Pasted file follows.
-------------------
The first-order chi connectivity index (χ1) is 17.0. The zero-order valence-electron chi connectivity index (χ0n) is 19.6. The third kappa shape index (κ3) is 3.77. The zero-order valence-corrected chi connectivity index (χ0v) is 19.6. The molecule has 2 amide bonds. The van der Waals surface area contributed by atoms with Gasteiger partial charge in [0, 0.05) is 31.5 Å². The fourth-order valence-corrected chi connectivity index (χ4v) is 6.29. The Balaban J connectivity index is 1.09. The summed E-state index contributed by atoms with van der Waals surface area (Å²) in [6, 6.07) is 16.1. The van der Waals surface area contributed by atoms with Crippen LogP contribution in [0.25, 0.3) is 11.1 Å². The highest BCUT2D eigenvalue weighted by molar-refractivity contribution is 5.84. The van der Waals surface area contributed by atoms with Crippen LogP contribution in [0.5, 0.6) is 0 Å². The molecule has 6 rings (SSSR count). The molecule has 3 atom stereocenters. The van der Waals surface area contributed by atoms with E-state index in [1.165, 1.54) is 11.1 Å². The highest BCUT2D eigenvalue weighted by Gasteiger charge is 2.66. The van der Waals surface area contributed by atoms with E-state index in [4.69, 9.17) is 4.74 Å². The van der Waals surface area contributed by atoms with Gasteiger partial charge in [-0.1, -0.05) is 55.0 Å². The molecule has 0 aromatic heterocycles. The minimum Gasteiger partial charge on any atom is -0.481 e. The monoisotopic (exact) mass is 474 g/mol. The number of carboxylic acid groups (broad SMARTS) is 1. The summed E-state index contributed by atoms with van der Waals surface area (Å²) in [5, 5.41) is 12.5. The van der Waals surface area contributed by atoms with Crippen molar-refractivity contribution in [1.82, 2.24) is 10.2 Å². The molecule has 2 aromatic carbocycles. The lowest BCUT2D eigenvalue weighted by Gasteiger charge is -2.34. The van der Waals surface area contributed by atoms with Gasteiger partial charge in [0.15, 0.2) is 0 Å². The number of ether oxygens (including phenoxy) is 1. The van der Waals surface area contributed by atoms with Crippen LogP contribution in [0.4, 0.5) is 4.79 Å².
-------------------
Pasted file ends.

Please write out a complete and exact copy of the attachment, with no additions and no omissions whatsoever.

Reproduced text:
The first-order chi connectivity index (χ1) is 17.0. The zero-order valence-electron chi connectivity index (χ0n) is 19.6. The third kappa shape index (κ3) is 3.77. The zero-order valence-corrected chi connectivity index (χ0v) is 19.6. The molecule has 2 amide bonds. The van der Waals surface area contributed by atoms with Gasteiger partial charge in [0, 0.05) is 31.5 Å². The fourth-order valence-corrected chi connectivity index (χ4v) is 6.29. The Balaban J connectivity index is 1.09. The summed E-state index contributed by atoms with van der Waals surface area (Å²) in [6, 6.07) is 16.1. The van der Waals surface area contributed by atoms with Crippen LogP contribution in [0.25, 0.3) is 11.1 Å². The highest BCUT2D eigenvalue weighted by molar-refractivity contribution is 5.84. The van der Waals surface area contributed by atoms with Crippen LogP contribution in [0.5, 0.6) is 0 Å². The molecule has 6 rings (SSSR count). The molecule has 3 atom stereocenters. The van der Waals surface area contributed by atoms with E-state index in [1.165, 1.54) is 11.1 Å². The highest BCUT2D eigenvalue weighted by Gasteiger charge is 2.66. The van der Waals surface area contributed by atoms with E-state index in [4.69, 9.17) is 4.74 Å². The van der Waals surface area contributed by atoms with Gasteiger partial charge in [-0.1, -0.05) is 55.0 Å². The molecule has 0 aromatic heterocycles. The minimum Gasteiger partial charge on any atom is -0.481 e. The monoisotopic (exact) mass is 474 g/mol. The number of carboxylic acid groups (broad SMARTS) is 1. The summed E-state index contributed by atoms with van der Waals surface area (Å²) in [5, 5.41) is 12.5. The van der Waals surface area contributed by atoms with Crippen molar-refractivity contribution in [1.82, 2.24) is 10.2 Å². The molecule has 2 aromatic carbocycles. The lowest BCUT2D eigenvalue weighted by Gasteiger charge is -2.34. The van der Waals surface area contributed by atoms with Gasteiger partial charge in [0.15, 0.2) is 0 Å². The number of ether oxygens (including phenoxy) is 1. The van der Waals surface area contributed by atoms with Crippen LogP contribution in [0.4, 0.5) is 4.79 Å².